B. I'm sure engineers have a term for closely examining one type of failure risk while completely ignoring others. That's what Monsanto did. They were look hard at making plant tissue resistant.  From the same story:
Some weeds, Cole says, appear to keep glyphosate from entering the plant at all; others sequester the herbicide in a spot where it can't do much damage. Monsanto's genetically engineered crops use a different technique entirely.
So they didn't consider the possibility that some plants would simply shield their vital tissues from the toxin, the way many metal resistant plants do.

C. They assumed that because Roundup had been used broadly for several years already, and there were no known resistant weeds, weed populations simply had no resistance traits available for natural selection to favor. They failed to consider that with the introduction of their crops, and the resulting increase in usage, both the population size of the exposed weeds and the force of selection for resistance would increase dramatically.

The force of selection is a measure biologists use to ask the question, how much difference does a heritable change of a certain size in a trait (for example a 0.1% increase the probability of surviving a spraying with Roundup) make to the fitness of the individuals with that altered trait. So long as most individuals in a weed population were never exposed to Roundup, the force of selection for resistance to it was small. Resistance doesn't help much if you are never exposed. The seeds blowing into farmers fields were coming from unexposed sub-populations, and so were not resistant. When we started blanketing the world in Roundup, the force of selection increased, because most every weed subpopulation over huge areas was exposed. So their experience up to that point led them to underestimated the force of selection for resistance. And if there is one thing that evil empires should know, it is to never underestimate the force.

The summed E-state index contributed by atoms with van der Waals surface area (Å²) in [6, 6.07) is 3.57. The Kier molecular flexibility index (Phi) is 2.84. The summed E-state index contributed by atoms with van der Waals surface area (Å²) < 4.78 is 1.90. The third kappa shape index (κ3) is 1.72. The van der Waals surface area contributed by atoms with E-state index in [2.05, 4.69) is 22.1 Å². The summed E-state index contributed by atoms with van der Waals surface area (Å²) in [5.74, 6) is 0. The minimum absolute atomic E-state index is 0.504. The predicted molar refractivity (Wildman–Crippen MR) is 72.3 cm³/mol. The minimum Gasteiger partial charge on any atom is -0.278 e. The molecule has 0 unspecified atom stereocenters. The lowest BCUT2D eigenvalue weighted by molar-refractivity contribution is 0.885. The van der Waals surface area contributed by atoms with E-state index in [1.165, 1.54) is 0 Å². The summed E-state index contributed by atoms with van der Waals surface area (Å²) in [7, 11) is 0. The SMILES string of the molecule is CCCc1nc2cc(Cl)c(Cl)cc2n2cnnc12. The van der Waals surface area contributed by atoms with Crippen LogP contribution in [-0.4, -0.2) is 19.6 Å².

3 comments:

jte said...

Bwahahahaha!

tony said...

so lets not use an antibiotic to control disease becuase eventually bacteria will become resistant - guesw aht they all do and what you don't do is use all teh expensive toxic stuff first - you use amoxicillin first and then occasionally use the more expensive /toxic stuff - same with herbicides

dan levitis said...

Tony,
The analogy to antibiotics is apt, but your all-or-nothing thinking is problematic. If we have a good antibiotic, and we constantly give it to everyone and all the farm animals too, that antibiotic is soon useless. So we do something that is neither all nor nothing, we use it in a smart targeted way when it is necessary. Going back to Roundup, Monsanto's option wasn't to tell people to just not use it, but to modify their usage instructions to reduce the risk of resistance. There are clear, simple ways to do this (such as leaving a subset of fields unsprayed, to maintain the natural weed genotypes) but they didn't bother because they didn't consider it a problem. Now that failure of forethought is starting to hit their bottom line.